Although expression of Bcl-2 has been shown to prevent apoptosis under many circumstances, there are several systems in which Bcl-2 fails to promote cell survival. We have previously reported that Bcl-2 and Bcl-x(L) display differential ability to protect WEHI-231 cells from multiple inducers of apoptosis. A possible explanation for this paradox was provided by the discovery of Bax. Bax is a Bcl-2-related protein which can inhibit the ability of Bcl-2 to enhance the survival of growth factor dependent cell lines in the absence of growth factor. Consistent with the possibility that Bcl-2 function in WEHI-231 cells is inhibited by Bax, WEHI-231 cells were found to express a high level of Bax. To directly test the effects of Bax expression on Bcl-x(L) function, FL5.12 cells were transfected with both genes. Although Bax overexpression can inhibit Bcl-2 from prolonging cell survival upon growth factor withdrawal, Bax overexpression did not inhibit Bcl-x(L) from preventing apoptosis in this cell line. Although Bcl-2 and Bcl-x(L) were both found to be able to form heterodimers with Bax, the majority of Bax in both cases was not complexed to a partner. Our data suggest that Bcl-x(L) does not function by simply preventing the formation of Bax homodimers which promote cell death. Instead Bax appears to display selectivity in its ability to inhibit Bcl-2 but not Bcl-x(L) from prolonging survival. Furthermore, our data suggest that the abilities of Bcl-2 and Bcl-x(L) to promote cell survival are not identical and can be independently regulated within a cell. Regulation of a cell's apoptotic threshold is likely to result from a complex set of interactions among Bcl-2 family members and other, as yet uncharacterised, regulators of apoptosis.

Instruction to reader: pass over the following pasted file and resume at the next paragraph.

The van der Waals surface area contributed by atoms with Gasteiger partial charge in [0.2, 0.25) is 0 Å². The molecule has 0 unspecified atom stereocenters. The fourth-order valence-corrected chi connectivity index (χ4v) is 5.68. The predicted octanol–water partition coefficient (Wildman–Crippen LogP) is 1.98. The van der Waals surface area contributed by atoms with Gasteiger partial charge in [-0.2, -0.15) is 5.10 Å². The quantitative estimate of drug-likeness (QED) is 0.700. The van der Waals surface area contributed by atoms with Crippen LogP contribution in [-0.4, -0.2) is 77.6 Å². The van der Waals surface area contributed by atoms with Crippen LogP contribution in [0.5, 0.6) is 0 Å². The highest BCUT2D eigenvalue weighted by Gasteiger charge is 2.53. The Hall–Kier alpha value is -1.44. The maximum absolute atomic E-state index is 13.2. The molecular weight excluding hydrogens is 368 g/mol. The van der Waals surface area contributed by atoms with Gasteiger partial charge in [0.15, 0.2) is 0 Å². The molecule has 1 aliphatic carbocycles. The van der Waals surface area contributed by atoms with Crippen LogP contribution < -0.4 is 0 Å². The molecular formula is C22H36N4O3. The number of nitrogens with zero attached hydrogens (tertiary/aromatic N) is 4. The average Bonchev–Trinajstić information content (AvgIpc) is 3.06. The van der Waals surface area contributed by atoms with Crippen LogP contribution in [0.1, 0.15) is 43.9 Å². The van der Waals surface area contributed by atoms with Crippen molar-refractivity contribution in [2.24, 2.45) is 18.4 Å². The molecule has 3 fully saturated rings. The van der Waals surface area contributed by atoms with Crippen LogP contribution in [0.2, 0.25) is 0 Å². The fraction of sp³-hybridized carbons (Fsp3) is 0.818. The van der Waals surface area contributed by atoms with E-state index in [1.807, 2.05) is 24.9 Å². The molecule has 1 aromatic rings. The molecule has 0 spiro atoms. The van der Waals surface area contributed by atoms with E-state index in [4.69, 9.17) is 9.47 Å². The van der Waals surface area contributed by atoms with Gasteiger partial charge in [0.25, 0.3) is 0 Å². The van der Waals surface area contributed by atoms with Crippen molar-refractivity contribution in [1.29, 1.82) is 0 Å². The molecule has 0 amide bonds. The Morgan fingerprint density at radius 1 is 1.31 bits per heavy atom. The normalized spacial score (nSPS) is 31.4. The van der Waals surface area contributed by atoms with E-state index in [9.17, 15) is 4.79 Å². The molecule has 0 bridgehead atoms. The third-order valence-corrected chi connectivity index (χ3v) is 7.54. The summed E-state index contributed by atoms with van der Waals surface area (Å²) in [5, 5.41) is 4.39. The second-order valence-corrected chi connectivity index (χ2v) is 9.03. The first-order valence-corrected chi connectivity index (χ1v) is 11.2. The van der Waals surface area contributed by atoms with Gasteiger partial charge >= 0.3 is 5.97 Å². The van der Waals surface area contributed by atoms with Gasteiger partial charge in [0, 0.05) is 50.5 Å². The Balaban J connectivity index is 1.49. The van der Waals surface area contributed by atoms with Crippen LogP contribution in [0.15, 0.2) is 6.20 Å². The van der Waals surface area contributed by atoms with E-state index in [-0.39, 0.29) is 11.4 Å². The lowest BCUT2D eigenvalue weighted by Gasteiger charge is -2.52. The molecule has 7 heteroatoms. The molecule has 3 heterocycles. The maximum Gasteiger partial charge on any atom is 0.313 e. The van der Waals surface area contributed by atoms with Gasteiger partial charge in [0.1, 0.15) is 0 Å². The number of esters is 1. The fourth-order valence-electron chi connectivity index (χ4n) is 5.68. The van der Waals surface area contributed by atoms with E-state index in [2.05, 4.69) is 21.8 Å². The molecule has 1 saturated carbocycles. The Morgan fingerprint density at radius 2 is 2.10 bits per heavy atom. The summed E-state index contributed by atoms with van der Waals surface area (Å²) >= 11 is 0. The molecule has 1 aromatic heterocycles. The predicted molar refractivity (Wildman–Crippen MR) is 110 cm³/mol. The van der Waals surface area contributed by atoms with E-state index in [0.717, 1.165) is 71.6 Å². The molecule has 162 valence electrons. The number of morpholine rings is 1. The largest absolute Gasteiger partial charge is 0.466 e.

|Original language||English (US)|
|Number of pages||6|
|Journal||Cell Death and Differentation|
|State||Published - Jan 1 1996|
- Programmed cell death